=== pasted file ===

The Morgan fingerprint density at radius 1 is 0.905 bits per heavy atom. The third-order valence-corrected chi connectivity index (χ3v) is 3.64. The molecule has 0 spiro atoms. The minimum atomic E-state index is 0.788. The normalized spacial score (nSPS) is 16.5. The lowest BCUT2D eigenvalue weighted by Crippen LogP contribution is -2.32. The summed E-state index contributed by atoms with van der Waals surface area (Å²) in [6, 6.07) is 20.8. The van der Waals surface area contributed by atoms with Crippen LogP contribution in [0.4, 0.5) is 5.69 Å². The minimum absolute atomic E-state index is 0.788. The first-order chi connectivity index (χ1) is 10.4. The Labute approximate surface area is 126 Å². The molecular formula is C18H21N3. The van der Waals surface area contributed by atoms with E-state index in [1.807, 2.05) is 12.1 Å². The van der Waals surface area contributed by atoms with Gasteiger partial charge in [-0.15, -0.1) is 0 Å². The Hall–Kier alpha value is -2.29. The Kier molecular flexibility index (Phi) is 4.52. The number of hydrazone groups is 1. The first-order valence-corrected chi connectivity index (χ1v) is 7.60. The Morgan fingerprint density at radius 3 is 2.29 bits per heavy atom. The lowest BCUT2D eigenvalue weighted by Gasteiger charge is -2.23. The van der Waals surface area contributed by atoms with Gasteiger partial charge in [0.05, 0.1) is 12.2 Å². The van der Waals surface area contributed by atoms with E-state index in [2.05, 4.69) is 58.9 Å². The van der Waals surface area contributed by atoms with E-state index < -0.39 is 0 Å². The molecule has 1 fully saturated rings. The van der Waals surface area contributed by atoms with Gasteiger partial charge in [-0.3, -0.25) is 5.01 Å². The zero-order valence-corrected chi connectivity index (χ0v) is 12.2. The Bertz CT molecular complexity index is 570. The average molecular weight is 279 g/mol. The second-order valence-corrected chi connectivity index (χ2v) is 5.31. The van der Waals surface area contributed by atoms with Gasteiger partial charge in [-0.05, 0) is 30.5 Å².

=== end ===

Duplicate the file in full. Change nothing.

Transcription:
The Morgan fingerprint density at radius 1 is 0.905 bits per heavy atom. The third-order valence-corrected chi connectivity index (χ3v) is 3.64. The molecule has 0 spiro atoms. The minimum atomic E-state index is 0.788. The normalized spacial score (nSPS) is 16.5. The lowest BCUT2D eigenvalue weighted by Crippen LogP contribution is -2.32. The summed E-state index contributed by atoms with van der Waals surface area (Å²) in [6, 6.07) is 20.8. The van der Waals surface area contributed by atoms with Crippen LogP contribution in [0.4, 0.5) is 5.69 Å². The minimum absolute atomic E-state index is 0.788. The first-order chi connectivity index (χ1) is 10.4. The Labute approximate surface area is 126 Å². The molecular formula is C18H21N3. The van der Waals surface area contributed by atoms with E-state index in [1.807, 2.05) is 12.1 Å². The van der Waals surface area contributed by atoms with Gasteiger partial charge in [-0.15, -0.1) is 0 Å². The Hall–Kier alpha value is -2.29. The Kier molecular flexibility index (Phi) is 4.52. The number of hydrazone groups is 1. The first-order valence-corrected chi connectivity index (χ1v) is 7.60. The Morgan fingerprint density at radius 3 is 2.29 bits per heavy atom. The lowest BCUT2D eigenvalue weighted by Gasteiger charge is -2.23. The van der Waals surface area contributed by atoms with Gasteiger partial charge in [0.05, 0.1) is 12.2 Å². The van der Waals surface area contributed by atoms with E-state index in [2.05, 4.69) is 58.9 Å². The van der Waals surface area contributed by atoms with E-state index < -0.39 is 0 Å². The molecule has 1 fully saturated rings. The van der Waals surface area contributed by atoms with Gasteiger partial charge in [-0.3, -0.25) is 5.01 Å². The zero-order valence-corrected chi connectivity index (χ0v) is 12.2. The Bertz CT molecular complexity index is 570. The average molecular weight is 279 g/mol. The second-order valence-corrected chi connectivity index (χ2v) is 5.31. The van der Waals surface area contributed by atoms with Gasteiger partial charge in [-0.05, 0) is 30.5 Å².